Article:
As it happens there is a three way tie for the number ten spot:
Black Composers Since 1964: Primous Fountain is one of a short series of articles I wrote in 2014. I used the date 1964, 50 years prior to the date of the blog post, because it was the year of the passing of the (still controversial) voting rights act. As a result of this and a few related articles I have found myself on occasion categorized as a sort of de facto expert on black music and musicians. I am no expert there but I have personally discovered a lot of really amazing music by black composers which is way too little known and deserves an audience.
I am pleased to tell you that this too little known composer (and fellow Chicagoan) is being recognized by no less than Michael Tilson Thomas who will conduct an entire program of his works in Miami next year. If my blog has helped in any way then I am pleased but the real honors go, of course, to Mr. Fountain and Mr. Thomas (who first conducted this composer’s music many years ago). Stay tuned.
And the third contender for my tenth most read of 2021 is, Kenneth Gaburo, the Avant-Garde in the Summer of Love. This is among the first volley of releases on the revived Neuma label with Philip Blackburn at the helm. Blackburn’s instincts guided Innova records to release many wonderful recordings of music rarely on the radar of larger record companies and this first volley was a harbinger of even more wonderful releases to come. Just do a Neuma search and see what I mean.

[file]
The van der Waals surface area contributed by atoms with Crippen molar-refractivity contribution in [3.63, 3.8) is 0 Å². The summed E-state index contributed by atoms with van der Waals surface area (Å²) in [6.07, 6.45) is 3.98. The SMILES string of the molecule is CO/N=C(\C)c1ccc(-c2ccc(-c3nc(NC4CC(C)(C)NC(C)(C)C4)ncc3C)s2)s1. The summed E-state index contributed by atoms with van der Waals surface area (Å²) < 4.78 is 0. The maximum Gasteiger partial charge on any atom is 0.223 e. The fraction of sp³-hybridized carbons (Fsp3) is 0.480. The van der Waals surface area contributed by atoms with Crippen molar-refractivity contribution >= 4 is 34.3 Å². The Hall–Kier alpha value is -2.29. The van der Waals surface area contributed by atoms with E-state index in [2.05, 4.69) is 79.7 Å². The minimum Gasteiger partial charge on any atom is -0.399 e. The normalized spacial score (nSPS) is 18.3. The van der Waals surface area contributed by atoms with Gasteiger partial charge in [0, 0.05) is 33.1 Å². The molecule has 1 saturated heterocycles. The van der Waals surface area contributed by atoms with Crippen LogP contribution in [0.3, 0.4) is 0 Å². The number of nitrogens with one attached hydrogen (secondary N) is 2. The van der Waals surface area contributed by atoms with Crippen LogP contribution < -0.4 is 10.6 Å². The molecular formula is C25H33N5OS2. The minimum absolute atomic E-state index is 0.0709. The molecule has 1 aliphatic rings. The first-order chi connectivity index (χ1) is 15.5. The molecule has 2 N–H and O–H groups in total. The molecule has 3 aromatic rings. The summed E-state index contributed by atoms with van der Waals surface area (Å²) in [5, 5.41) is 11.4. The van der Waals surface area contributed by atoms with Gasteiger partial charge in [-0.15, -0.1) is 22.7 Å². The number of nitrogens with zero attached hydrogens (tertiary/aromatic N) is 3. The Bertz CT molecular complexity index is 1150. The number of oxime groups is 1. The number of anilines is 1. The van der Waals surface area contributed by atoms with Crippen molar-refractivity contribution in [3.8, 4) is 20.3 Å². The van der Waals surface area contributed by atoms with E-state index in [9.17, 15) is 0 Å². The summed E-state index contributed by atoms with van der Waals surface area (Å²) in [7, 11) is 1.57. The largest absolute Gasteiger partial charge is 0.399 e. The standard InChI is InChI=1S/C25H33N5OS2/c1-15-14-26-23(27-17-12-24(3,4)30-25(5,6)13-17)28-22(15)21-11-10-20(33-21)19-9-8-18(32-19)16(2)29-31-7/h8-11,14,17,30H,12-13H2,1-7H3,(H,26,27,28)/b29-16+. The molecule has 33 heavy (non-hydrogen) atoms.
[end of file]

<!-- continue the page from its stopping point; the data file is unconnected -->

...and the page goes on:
The Ones That Didn’t Make the Top Ten
I would be negligent and boringly formulaic to simply report on these top ten. This is not a democratic blog after all, lol. So here are my choices for the ones that many of my dear readers may have missed and should definitely check out. It is anything but objective. They are, in no particular order:
Dennis Weijers: Skill and Nostalgia in an Auspicious Debut Album is a sort of personal discovery for me. This reworking of Philip Glass’ “Glassworks” and Steve Reich’s “Variations for Winds, Strings, and Keyboards” scored for solo accordion and electronics pretty much knocked me over as soon as I heard it. Read the blog to see why but you have to hear this. This is NOT your granddaddy’s accordion.
Vision, Virtuosity, and Interpretive Skill: Igor Levit’s “On DSCH” is an album I just can’t stop listening to. I raved about his earlier set of piano variations by Bach, Beethoven, and the late Frederic Rzewski and I look forward to this man’s musical vision as he expands the concert repertoire with works you probably haven’t heard or at least haven’t heard much. You owe it to yourself to watch this artist.